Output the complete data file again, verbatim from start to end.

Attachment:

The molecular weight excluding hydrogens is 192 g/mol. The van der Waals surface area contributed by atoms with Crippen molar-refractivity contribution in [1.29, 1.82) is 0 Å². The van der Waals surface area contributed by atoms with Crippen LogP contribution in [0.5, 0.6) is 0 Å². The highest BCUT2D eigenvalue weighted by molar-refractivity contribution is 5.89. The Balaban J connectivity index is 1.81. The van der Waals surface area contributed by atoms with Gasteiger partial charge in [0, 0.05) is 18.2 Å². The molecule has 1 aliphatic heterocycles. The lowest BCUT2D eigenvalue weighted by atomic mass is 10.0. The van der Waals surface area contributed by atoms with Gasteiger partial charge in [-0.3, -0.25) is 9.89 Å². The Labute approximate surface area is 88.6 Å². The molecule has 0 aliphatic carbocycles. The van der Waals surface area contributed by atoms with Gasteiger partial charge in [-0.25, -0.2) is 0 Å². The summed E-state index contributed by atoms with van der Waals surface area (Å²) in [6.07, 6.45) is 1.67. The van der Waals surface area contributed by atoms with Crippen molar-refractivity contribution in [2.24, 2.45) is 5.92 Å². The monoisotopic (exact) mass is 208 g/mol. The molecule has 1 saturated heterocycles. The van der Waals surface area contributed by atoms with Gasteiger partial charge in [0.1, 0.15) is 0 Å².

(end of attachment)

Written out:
The molecular weight excluding hydrogens is 192 g/mol. The van der Waals surface area contributed by atoms with Crippen molar-refractivity contribution in [1.29, 1.82) is 0 Å². The van der Waals surface area contributed by atoms with Crippen LogP contribution in [0.5, 0.6) is 0 Å². The highest BCUT2D eigenvalue weighted by molar-refractivity contribution is 5.89. The Balaban J connectivity index is 1.81. The van der Waals surface area contributed by atoms with Gasteiger partial charge in [0, 0.05) is 18.2 Å². The molecule has 1 aliphatic heterocycles. The lowest BCUT2D eigenvalue weighted by atomic mass is 10.0. The van der Waals surface area contributed by atoms with Gasteiger partial charge in [-0.3, -0.25) is 9.89 Å². The Labute approximate surface area is 88.6 Å². The molecule has 0 aliphatic carbocycles. The van der Waals surface area contributed by atoms with Gasteiger partial charge in [-0.25, -0.2) is 0 Å². The summed E-state index contributed by atoms with van der Waals surface area (Å²) in [6.07, 6.45) is 1.67. The van der Waals surface area contributed by atoms with Crippen molar-refractivity contribution in [2.24, 2.45) is 5.92 Å². The monoisotopic (exact) mass is 208 g/mol. The molecule has 1 saturated heterocycles. The van der Waals surface area contributed by atoms with Gasteiger partial charge in [0.1, 0.15) is 0 Å².